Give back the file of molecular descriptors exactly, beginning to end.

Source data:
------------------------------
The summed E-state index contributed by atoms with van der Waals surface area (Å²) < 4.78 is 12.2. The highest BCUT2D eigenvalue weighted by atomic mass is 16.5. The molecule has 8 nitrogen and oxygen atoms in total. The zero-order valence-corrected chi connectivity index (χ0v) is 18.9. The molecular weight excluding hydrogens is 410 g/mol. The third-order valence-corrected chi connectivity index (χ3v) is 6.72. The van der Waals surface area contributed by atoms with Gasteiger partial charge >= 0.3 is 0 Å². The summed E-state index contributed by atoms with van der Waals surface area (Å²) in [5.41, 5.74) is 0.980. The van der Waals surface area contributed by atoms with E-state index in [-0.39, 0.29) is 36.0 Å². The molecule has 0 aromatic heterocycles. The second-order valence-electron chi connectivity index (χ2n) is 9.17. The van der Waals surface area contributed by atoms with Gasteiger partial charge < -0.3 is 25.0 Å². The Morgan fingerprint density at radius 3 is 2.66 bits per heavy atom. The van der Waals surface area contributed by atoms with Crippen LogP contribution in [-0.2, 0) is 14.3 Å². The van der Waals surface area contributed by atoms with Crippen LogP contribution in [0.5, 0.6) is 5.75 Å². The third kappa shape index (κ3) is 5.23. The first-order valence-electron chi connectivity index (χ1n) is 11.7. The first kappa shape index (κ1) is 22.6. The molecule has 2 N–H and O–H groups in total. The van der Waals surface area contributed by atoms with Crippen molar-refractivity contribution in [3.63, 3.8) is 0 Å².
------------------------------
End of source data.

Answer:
The summed E-state index contributed by atoms with van der Waals surface area (Å²) < 4.78 is 12.2. The highest BCUT2D eigenvalue weighted by atomic mass is 16.5. The molecule has 8 nitrogen and oxygen atoms in total. The zero-order valence-corrected chi connectivity index (χ0v) is 18.9. The molecular weight excluding hydrogens is 410 g/mol. The third-order valence-corrected chi connectivity index (χ3v) is 6.72. The van der Waals surface area contributed by atoms with Gasteiger partial charge >= 0.3 is 0 Å². The summed E-state index contributed by atoms with van der Waals surface area (Å²) in [5.41, 5.74) is 0.980. The van der Waals surface area contributed by atoms with E-state index in [-0.39, 0.29) is 36.0 Å². The molecule has 0 aromatic heterocycles. The second-order valence-electron chi connectivity index (χ2n) is 9.17. The van der Waals surface area contributed by atoms with Gasteiger partial charge < -0.3 is 25.0 Å². The Morgan fingerprint density at radius 3 is 2.66 bits per heavy atom. The van der Waals surface area contributed by atoms with Crippen LogP contribution in [-0.2, 0) is 14.3 Å². The van der Waals surface area contributed by atoms with Crippen LogP contribution in [0.5, 0.6) is 5.75 Å². The third kappa shape index (κ3) is 5.23. The first-order valence-electron chi connectivity index (χ1n) is 11.7. The first kappa shape index (κ1) is 22.6. The molecule has 2 N–H and O–H groups in total. The van der Waals surface area contributed by atoms with Crippen molar-refractivity contribution in [3.63, 3.8) is 0 Å².